This time of year offers a rare opportunity for NFL players and coaches to take some time off before training camp begins, but it's also a time to reflect on what occurred during OTAs and minicamp.
Ron Rivera has plenty to ponder over between now and when the Washington Commanders report to Ashburn in late July.
This year's offseason featured several new wrinkles for the Commanders. Sam Howell and Jacoby Brissett were directing a new offense brought in by Eric Bieniemy, and while much of the defense is the same, there were some additions in the secondary with Emmanuel Forbes and Quan Martin joining the group. There are some questions as to how these changes will work out in 2023, the team is largely confident in what it has seen so far.
Rivera broke some of what he saw in a recent interview with team analyst Logan Paulsen. Here are three of his biggest takeaways.
Eric Bieniemy has been a catalyst for change.
Rivera has used many of the same philosophies for 12 years, but he knew that he needed to try some different approaches as he entered his fourth season with the Commanders.
So, when Bieniemy talked about change in his interview to be the offensive coordinator, Rivera didn't disagree.
"I really thought that there were a lot of things that we could do better, a lot of things we could do differently," Rivera said.
When Rivera named Bieniemy the assistant head coach, he passed on some of the scheduling responsibilities to give Bieniemy more control over how practice is run. The results were noticeable from the first day of OTAs, as players quickly transitioned from one drill to the next and executed plays with efficiency.
The structure of practice was different as well. The days started with special teams drills; install period occurred earlier in the day; and the two sides of the ball didn't meet for 11-on-11 drills until around the second half of practice. There was also a stretching period implemented at the end of practice that players and coaches all participate in.
All changes, even small ones like the practice schedule, require an adjustment period, but for Rivera, that's part of the challenge.
"We challenged them to adapt and to grow," Rivera said. "And that's one of the things I'm really happy about more than anything else is just really how they changed, how they adapted, how they grew, how they learned."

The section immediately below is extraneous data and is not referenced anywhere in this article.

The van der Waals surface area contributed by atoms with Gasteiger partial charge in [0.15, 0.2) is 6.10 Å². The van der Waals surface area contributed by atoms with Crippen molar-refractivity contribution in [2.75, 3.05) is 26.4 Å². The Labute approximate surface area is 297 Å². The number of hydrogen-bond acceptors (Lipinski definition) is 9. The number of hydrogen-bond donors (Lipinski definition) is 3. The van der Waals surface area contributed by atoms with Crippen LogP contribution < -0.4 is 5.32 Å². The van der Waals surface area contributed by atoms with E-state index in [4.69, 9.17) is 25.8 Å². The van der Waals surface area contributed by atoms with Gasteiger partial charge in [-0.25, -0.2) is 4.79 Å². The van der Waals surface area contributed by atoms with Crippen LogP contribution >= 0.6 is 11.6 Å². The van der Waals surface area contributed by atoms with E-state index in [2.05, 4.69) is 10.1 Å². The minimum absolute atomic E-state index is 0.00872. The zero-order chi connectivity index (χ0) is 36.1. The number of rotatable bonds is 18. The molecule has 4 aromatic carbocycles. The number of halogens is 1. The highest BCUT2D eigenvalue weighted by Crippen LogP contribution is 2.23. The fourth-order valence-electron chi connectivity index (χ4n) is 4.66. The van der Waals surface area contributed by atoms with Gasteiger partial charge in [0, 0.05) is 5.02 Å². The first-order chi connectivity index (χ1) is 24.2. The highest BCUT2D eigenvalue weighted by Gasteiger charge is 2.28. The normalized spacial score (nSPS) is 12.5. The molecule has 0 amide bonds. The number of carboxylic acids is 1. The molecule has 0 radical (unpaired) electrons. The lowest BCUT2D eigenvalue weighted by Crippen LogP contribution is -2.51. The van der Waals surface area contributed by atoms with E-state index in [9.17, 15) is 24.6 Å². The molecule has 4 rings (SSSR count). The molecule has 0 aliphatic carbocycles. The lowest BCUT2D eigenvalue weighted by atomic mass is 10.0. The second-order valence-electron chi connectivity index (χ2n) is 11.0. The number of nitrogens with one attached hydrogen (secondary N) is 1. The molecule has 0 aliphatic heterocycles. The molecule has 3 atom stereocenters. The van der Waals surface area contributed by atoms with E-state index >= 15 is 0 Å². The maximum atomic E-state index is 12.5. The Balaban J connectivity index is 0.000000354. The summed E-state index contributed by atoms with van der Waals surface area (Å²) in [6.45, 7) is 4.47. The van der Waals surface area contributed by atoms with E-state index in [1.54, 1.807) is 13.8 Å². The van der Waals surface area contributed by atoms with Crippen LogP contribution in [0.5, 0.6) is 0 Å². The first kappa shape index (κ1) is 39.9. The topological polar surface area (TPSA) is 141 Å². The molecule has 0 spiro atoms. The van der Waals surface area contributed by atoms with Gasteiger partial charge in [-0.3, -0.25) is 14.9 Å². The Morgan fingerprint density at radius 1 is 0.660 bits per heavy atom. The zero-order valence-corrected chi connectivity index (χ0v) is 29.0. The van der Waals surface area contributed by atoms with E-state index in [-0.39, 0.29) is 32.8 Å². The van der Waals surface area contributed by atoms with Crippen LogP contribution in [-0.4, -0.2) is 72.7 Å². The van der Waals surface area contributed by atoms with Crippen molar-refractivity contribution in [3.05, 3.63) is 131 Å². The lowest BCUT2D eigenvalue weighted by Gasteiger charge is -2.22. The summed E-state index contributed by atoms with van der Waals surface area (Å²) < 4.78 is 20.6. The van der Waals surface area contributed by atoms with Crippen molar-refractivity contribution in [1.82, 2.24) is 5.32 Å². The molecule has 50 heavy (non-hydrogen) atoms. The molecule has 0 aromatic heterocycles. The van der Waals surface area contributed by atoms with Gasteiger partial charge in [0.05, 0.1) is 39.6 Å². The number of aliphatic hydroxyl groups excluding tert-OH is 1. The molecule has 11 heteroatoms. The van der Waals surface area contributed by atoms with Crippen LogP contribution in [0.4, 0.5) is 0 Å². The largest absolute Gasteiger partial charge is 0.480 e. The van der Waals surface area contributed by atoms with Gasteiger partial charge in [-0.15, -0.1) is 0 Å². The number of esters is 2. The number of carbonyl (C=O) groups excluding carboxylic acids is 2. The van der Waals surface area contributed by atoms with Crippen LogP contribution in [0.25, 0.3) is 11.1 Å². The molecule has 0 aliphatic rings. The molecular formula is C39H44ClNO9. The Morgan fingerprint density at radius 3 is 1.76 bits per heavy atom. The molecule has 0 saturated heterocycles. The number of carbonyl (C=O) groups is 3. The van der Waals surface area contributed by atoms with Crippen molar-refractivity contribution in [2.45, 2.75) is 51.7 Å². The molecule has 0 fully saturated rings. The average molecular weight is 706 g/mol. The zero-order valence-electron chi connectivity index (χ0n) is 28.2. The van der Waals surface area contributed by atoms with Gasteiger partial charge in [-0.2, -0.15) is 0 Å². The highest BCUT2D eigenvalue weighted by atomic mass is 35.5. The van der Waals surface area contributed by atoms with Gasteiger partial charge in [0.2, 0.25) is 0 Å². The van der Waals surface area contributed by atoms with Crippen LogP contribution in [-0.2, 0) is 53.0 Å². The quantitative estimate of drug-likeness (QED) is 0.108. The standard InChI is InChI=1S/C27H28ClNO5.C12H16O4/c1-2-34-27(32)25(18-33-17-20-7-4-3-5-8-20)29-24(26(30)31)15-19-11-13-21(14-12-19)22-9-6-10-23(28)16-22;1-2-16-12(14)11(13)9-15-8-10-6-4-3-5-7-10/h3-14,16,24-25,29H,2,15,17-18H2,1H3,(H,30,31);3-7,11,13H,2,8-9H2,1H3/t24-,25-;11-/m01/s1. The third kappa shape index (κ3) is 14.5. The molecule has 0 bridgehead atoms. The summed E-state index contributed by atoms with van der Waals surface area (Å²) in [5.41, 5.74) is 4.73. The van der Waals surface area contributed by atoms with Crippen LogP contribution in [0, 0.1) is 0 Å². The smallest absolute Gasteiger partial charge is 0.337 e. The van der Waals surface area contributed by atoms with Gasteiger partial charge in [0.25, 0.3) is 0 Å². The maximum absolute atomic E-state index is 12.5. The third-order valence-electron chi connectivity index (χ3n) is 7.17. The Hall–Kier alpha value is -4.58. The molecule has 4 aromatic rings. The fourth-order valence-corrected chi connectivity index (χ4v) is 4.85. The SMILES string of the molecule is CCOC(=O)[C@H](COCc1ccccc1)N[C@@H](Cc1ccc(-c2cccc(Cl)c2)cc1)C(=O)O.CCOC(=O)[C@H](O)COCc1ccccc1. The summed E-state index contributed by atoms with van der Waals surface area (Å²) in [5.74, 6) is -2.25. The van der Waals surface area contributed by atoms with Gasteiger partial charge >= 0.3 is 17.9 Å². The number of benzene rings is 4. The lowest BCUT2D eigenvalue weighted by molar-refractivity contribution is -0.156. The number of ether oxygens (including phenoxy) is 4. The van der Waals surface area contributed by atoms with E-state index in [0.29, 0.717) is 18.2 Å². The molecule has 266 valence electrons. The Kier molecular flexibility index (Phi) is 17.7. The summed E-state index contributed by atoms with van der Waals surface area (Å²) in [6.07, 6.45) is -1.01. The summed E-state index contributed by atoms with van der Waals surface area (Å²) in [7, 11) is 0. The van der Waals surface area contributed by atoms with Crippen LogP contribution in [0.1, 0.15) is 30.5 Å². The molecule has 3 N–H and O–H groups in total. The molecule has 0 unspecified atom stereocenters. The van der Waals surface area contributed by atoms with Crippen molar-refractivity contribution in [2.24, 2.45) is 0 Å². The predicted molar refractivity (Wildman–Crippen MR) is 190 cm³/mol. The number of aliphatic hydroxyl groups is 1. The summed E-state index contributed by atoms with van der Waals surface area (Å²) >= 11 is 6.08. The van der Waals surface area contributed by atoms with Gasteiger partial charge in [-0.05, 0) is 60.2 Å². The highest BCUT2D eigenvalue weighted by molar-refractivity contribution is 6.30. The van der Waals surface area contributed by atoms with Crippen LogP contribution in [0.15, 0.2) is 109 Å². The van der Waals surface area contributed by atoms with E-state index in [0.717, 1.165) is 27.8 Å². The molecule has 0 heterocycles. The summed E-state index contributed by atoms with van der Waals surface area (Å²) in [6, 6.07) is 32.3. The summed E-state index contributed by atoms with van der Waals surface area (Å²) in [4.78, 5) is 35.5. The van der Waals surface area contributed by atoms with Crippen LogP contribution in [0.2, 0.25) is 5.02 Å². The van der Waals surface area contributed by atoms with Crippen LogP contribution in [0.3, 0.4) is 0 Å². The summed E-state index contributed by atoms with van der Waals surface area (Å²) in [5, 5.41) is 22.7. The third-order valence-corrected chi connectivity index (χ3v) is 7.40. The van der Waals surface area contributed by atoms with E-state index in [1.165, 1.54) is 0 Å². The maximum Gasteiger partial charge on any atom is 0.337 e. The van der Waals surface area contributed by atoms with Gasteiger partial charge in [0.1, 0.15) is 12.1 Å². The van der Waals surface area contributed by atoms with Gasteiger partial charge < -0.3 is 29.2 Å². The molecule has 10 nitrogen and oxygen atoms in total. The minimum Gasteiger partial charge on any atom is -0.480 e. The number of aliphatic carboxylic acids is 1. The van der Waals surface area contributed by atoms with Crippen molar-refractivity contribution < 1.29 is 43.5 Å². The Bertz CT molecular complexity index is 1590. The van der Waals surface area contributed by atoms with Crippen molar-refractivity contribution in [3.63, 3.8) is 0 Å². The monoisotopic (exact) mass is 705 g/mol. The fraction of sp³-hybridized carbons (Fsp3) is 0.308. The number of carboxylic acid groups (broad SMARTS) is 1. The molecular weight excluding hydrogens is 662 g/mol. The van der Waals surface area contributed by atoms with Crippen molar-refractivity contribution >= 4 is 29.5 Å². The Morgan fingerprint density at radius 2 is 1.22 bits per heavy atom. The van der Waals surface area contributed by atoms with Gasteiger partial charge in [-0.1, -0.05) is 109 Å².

Jack Del Rio is fired up about his new players.
The Commanders used their first two picks to address the depth in the secondary, which was an area of concern for the defense in the second half of the year. They took Forbes, who broke an FBS record for interceptions returned for a touchdown, and Martin, who can play at both the nickel and safety positions.
Defensive coordinator Jack Del Rio is fired up for what both players could mean for his defense, and Rivera can tell how excited he is.
"He's happy as a pig in slop," Rivera said.
Both Forbes and Martin have been seamless fits into the Commanders' defense. Granted, there's still a lot for both to learn, but the defensive backs stood out in OTAs and minicamp by consistently being around the ball and covering some of the Commanders' best pass-catchers.
Forbes and Martin are joining a defense that was already better than most with top five metrics in 2022. Rivera praised the work Del Rio did last season to incorporate some different ideas in terms of coverage. Those changes resulted in Washington allowing the fourth fewest passing yards in football.
As good as the secondary was last year, it was clear that Washington needed to bolster its personnel with more playmakers. Rivera believes the addition of Forbes and Martin have been critical as part of the "refining and retooling" efforts this offseason.
"They are really assimilating very well to what we do," Rivera said.
The West Coast offense will help get players the ball more effectively.
Bieniemy didn't just bring a new practice routine with him to Washington. He also brought in a version of the West Coast offense that the Kansas City Chiefs have used during their championship runs of the last few years.
All offensive concepts are the same in the NFL, so it's not like the Commanders are learning a completely new set of routes or running plays. The terminology, however, is vastly different, which is why Rivera called this offseason "more of a learning process."
Once the players get a firmer grasp on the system, the hope is that Bieniemy's version of the West Coast offense will do a better job of setting up their players for success.
"One thing you saw during their [the Chiefs] playoff run was...how they got the ball into their playmakers' hands so quickly," Rivera said. "How they relied so much on the underneath passing game, how they relied on just dumping the ball off to the back. ...And when you get these playmakers that we have in space, good things can happen."
Washington has an arsenal of players that thrive on short area quickness. Their top receivers -- Terry McLaurin, Curtis Samuel and Jahan Dotson -- all possess that skill and can create separation at the line of scrimmage because of it. At running back, players like Antonio Gibson know how to work in space and use their speed to work through defenses.
When executed correctly, the system also takes some pressure off the quarterback by giving him quick decisions. Howell does have the arm strength to launch passes downfield, when necessary, but he also showed he has the accuracy and touch to be effective with short and intermediate passes.
The offense will be far from perfect once the regular season begins, but the change in style could lead to a noticeable difference in overall performance.